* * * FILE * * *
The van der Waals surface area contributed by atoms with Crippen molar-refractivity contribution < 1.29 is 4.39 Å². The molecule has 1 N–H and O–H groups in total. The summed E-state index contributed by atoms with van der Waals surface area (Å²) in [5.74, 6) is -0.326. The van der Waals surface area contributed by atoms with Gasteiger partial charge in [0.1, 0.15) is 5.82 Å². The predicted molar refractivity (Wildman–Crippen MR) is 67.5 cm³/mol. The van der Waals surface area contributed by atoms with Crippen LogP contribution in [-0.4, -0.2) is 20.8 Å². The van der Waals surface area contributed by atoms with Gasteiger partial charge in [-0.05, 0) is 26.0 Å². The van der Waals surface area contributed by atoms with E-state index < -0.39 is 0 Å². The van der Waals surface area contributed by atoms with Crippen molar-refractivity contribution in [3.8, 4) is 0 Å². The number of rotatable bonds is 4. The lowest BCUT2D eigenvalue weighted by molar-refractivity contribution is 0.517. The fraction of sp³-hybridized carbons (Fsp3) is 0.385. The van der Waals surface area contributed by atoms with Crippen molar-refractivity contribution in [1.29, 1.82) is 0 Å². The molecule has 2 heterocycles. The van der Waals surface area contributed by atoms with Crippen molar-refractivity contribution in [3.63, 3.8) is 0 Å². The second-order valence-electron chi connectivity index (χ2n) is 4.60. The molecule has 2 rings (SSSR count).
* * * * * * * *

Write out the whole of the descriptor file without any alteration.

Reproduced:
The van der Waals surface area contributed by atoms with Crippen molar-refractivity contribution < 1.29 is 4.39 Å². The molecule has 1 N–H and O–H groups in total. The summed E-state index contributed by atoms with van der Waals surface area (Å²) in [5.74, 6) is -0.326. The van der Waals surface area contributed by atoms with Gasteiger partial charge in [0.1, 0.15) is 5.82 Å². The predicted molar refractivity (Wildman–Crippen MR) is 67.5 cm³/mol. The van der Waals surface area contributed by atoms with Crippen LogP contribution in [-0.4, -0.2) is 20.8 Å². The van der Waals surface area contributed by atoms with Gasteiger partial charge in [-0.05, 0) is 26.0 Å². The van der Waals surface area contributed by atoms with E-state index < -0.39 is 0 Å². The van der Waals surface area contributed by atoms with Crippen molar-refractivity contribution in [3.8, 4) is 0 Å². The number of rotatable bonds is 4. The lowest BCUT2D eigenvalue weighted by molar-refractivity contribution is 0.517. The fraction of sp³-hybridized carbons (Fsp3) is 0.385. The van der Waals surface area contributed by atoms with Crippen molar-refractivity contribution in [1.29, 1.82) is 0 Å². The molecule has 2 heterocycles. The van der Waals surface area contributed by atoms with Crippen molar-refractivity contribution in [3.63, 3.8) is 0 Å². The second-order valence-electron chi connectivity index (χ2n) is 4.60. The molecule has 2 rings (SSSR count).